If you have ever watched a person first learning to play chess, you know that a human chess player starts with very limited abilities. Once a player understands the basic rules that control each piece, he or she can "play" chess. However, the new player is not very good. Each early defeat comes as something of a surprise -- "Oh, I didn't think about that!" or "I didn't see that coming!" are common exclamations. The human mind absorbs these experiences, stores away different board configurations, discovers certain tricks and ploys, and generally soaks up the nuances of the game one move at a time.
With interest soaring in machine learning and its role in all kinds of games, chess will be in the spotlight at the prestigious MIT Sloan Sports Analytics Conference this year, organizers announced today. The chess program is scheduled for Saturday, March 2. Chess.com's The panel places chess at the famous Sloan conference, which has deeply influenced the landscape of sports and social science analytics in recent years. The session is called Chess AI Transformation: How Self Learning AI Taught Chess Computers (and Humans) a Lesson. "The game of chess continues to act as a barometer for the leading edge of artificial intelligence, and [...] artificial intelligence continues to fundamentally transform the game at the highest levels," according to the conference promotional materials.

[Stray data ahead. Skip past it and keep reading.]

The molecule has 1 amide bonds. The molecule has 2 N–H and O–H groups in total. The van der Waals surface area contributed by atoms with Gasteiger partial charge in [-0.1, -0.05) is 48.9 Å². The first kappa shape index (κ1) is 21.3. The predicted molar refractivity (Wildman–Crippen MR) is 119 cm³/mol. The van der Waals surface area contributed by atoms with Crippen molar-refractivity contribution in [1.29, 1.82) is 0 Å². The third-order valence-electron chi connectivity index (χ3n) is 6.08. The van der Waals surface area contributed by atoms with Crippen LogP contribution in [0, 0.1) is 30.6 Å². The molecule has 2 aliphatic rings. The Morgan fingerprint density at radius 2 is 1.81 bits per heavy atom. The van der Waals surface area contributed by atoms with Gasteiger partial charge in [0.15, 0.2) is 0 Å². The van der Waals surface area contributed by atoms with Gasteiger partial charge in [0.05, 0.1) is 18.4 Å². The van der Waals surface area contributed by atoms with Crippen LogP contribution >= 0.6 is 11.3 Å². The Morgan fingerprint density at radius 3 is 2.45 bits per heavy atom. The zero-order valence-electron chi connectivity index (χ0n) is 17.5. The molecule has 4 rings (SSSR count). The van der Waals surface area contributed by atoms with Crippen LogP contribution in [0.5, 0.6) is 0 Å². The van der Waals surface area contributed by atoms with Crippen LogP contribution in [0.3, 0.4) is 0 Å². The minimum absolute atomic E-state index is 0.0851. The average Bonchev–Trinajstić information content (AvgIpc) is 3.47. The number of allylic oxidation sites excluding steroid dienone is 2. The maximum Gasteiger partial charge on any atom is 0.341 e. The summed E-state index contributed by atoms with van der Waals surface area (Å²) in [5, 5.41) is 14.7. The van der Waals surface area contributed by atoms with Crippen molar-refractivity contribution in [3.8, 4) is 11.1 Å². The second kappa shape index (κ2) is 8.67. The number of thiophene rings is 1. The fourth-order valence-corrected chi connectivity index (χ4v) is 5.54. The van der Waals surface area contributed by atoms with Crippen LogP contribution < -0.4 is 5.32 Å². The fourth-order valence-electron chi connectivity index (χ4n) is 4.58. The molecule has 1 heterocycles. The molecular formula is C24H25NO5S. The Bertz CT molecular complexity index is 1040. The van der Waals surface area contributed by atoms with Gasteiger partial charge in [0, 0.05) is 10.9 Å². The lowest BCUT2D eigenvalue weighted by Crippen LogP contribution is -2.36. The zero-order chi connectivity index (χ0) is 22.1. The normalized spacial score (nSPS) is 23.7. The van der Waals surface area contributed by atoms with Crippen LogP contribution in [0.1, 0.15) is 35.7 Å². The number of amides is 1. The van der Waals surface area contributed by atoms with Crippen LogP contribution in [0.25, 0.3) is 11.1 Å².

In 1985, in Hamburg, I played against thirty-two different chess computers at the same time in what is known as a simultaneous exhibition. I walked from one machine to the next, making my moves over a period of more than five hours. The four leading chess computer manufacturers had sent their top models, including eight named after me from the electronics firm Saitek. It illustrates the state of computer chess at the time that it didn't come as much of a surprise when I achieved a perfect 32–0 score, winning every game, although there was an uncomfortable moment. At one point I realized that I was drifting into trouble in a game against one of the "Kasparov" brand models. If this machine scored a win or even a draw, people would be quick to say that I had thrown the game to get PR for the company, so I had to intensify my efforts. Eventually I found a way to trick the machine with a sacrifice it should have refused. From the human perspective, or at least from my perspective, those were the good old days of man vs. machine chess.